Knowing that you won’t be at 100% on day one, you may want to plan more low-key adventures on your first day in-country. Take a walking tour instead of more high-intensity bike adventures, for example. We still recommend against attractions where you’ll be sitting, especially in a darkened theatre where you’re likely to nod off. You might want to move that late night rave party back a day or two, also.

Take a Run

A run or brisk walk is great exercise anytime, but is particularly helpful when you’re traveling. If you land early, start your trip with a run or walk outdoors. Fresh air and sunshine are anathema to Jet Lag, and will help you recharge and reset your body clock.

Hit the Hay

Once you’ve arrived, a good night’s sleep will be invaluable. You may struggle to stay awake the first few days, and will be tempted to take a nap. Trouble is, that can lead to sleep struggles later, so save the sleeping for bedtime. It will help encourage a sound, deep sleep, which will help fight jet lag the most.

Rub-a-Dub-Dub, No Jet Lag in the Tub!

This is actually a two-in-one tip that depends on when you arrive. If it’s early, take a cold shower. It works about the same way, and as well as, taking a brisk walk or jog. The cold water will get your blood flowing and help you recharge. If you arrive at night, take a warm bath before getting into bed. You probably already know that you sleep better after a bedtime bath. The warm water is relaxing, and it’s even better if you add some soothing bath salts. (We always pack a little Dr. Teal’s Lavender Epsom Salt, which is also helpful after long sightseeing and hiking days.)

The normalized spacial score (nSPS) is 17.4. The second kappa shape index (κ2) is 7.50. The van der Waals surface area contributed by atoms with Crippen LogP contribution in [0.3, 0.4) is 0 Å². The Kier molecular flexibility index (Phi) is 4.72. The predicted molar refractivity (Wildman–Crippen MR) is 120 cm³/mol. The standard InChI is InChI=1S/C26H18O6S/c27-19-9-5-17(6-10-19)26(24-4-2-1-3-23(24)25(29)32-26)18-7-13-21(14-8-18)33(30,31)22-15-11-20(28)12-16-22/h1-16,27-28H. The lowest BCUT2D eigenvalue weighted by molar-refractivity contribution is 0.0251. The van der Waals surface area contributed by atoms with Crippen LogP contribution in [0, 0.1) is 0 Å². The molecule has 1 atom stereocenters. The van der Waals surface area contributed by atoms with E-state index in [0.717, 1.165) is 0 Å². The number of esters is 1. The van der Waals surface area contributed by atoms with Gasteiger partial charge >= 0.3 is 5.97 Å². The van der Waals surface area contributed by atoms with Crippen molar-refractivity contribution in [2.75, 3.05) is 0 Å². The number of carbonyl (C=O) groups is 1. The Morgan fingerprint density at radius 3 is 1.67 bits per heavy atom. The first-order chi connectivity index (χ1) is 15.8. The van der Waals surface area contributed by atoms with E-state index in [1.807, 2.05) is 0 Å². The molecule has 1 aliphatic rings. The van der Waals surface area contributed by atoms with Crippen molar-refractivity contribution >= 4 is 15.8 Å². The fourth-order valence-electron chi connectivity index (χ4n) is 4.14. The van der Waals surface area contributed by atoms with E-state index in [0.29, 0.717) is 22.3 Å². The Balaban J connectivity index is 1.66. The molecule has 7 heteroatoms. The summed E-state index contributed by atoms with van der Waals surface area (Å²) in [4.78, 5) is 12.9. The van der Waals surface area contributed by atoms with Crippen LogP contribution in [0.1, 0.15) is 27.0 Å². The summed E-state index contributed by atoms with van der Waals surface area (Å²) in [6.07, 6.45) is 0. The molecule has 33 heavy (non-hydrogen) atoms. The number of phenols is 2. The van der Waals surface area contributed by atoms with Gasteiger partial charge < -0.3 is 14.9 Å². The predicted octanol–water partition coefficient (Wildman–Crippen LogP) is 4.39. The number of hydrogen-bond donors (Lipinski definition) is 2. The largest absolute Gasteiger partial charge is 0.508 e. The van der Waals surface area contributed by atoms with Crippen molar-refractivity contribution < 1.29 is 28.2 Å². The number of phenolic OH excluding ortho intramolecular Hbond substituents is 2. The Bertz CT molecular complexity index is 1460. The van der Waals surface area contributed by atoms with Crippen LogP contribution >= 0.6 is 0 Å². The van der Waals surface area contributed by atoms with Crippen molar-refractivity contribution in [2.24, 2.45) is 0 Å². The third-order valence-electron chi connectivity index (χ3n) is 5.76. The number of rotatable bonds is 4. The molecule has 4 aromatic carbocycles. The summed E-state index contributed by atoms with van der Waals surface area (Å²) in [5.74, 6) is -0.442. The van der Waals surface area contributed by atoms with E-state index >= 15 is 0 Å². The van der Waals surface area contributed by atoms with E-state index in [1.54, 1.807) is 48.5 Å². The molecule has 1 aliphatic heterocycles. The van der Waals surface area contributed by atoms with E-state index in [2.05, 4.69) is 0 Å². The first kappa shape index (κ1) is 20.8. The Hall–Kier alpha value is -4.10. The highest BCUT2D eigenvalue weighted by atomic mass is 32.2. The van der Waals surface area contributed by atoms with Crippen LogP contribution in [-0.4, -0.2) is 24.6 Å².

Put Away the Phone

The trouble with anything that emits blue light – like your smartphone or tablet – is that it can disrupt circadian rhythms and affect your ability to go to sleep. Sound familiar? That’s exactly what jet lag does. So don’t compound the issue by checking your phone at bedtime, or leaving it lit up on the nightstand. Put it away or, at very least, set it to Do Not Disturb and turn off the screen.